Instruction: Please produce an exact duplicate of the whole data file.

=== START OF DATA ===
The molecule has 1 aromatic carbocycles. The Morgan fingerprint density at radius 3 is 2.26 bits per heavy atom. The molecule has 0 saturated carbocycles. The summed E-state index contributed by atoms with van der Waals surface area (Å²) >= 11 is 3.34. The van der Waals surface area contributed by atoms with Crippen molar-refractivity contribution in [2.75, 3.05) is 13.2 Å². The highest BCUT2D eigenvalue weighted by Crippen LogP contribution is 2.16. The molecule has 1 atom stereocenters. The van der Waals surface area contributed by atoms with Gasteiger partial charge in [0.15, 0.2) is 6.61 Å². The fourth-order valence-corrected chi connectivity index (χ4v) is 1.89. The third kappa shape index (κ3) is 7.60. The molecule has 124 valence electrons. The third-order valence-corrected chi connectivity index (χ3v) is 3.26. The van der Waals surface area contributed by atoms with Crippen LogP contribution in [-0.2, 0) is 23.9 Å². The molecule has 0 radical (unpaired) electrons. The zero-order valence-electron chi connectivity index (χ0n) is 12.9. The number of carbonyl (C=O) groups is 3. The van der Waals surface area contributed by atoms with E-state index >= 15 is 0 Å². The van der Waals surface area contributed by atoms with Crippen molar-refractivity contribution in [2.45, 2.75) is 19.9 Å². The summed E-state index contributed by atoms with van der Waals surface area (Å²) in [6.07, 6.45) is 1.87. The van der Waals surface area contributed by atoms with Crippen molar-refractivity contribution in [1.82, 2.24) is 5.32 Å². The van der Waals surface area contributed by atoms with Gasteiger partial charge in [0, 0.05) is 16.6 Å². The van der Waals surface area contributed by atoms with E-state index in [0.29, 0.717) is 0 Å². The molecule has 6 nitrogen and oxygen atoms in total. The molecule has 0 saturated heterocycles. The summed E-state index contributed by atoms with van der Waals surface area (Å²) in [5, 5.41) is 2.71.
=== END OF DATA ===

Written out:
The molecule has 1 aromatic carbocycles. The Morgan fingerprint density at radius 3 is 2.26 bits per heavy atom. The molecule has 0 saturated carbocycles. The summed E-state index contributed by atoms with van der Waals surface area (Å²) >= 11 is 3.34. The van der Waals surface area contributed by atoms with Crippen molar-refractivity contribution in [2.75, 3.05) is 13.2 Å². The highest BCUT2D eigenvalue weighted by Crippen LogP contribution is 2.16. The molecule has 1 atom stereocenters. The van der Waals surface area contributed by atoms with Gasteiger partial charge in [0.15, 0.2) is 6.61 Å². The fourth-order valence-corrected chi connectivity index (χ4v) is 1.89. The third kappa shape index (κ3) is 7.60. The molecule has 124 valence electrons. The third-order valence-corrected chi connectivity index (χ3v) is 3.26. The van der Waals surface area contributed by atoms with Crippen LogP contribution in [-0.2, 0) is 23.9 Å². The molecule has 0 radical (unpaired) electrons. The zero-order valence-electron chi connectivity index (χ0n) is 12.9. The number of carbonyl (C=O) groups is 3. The van der Waals surface area contributed by atoms with E-state index >= 15 is 0 Å². The van der Waals surface area contributed by atoms with Crippen molar-refractivity contribution in [2.45, 2.75) is 19.9 Å². The summed E-state index contributed by atoms with van der Waals surface area (Å²) in [6.07, 6.45) is 1.87. The van der Waals surface area contributed by atoms with Crippen molar-refractivity contribution in [1.82, 2.24) is 5.32 Å². The van der Waals surface area contributed by atoms with Gasteiger partial charge in [0, 0.05) is 16.6 Å². The van der Waals surface area contributed by atoms with E-state index in [0.29, 0.717) is 0 Å². The molecule has 6 nitrogen and oxygen atoms in total. The molecule has 0 saturated heterocycles. The summed E-state index contributed by atoms with van der Waals surface area (Å²) in [5, 5.41) is 2.71.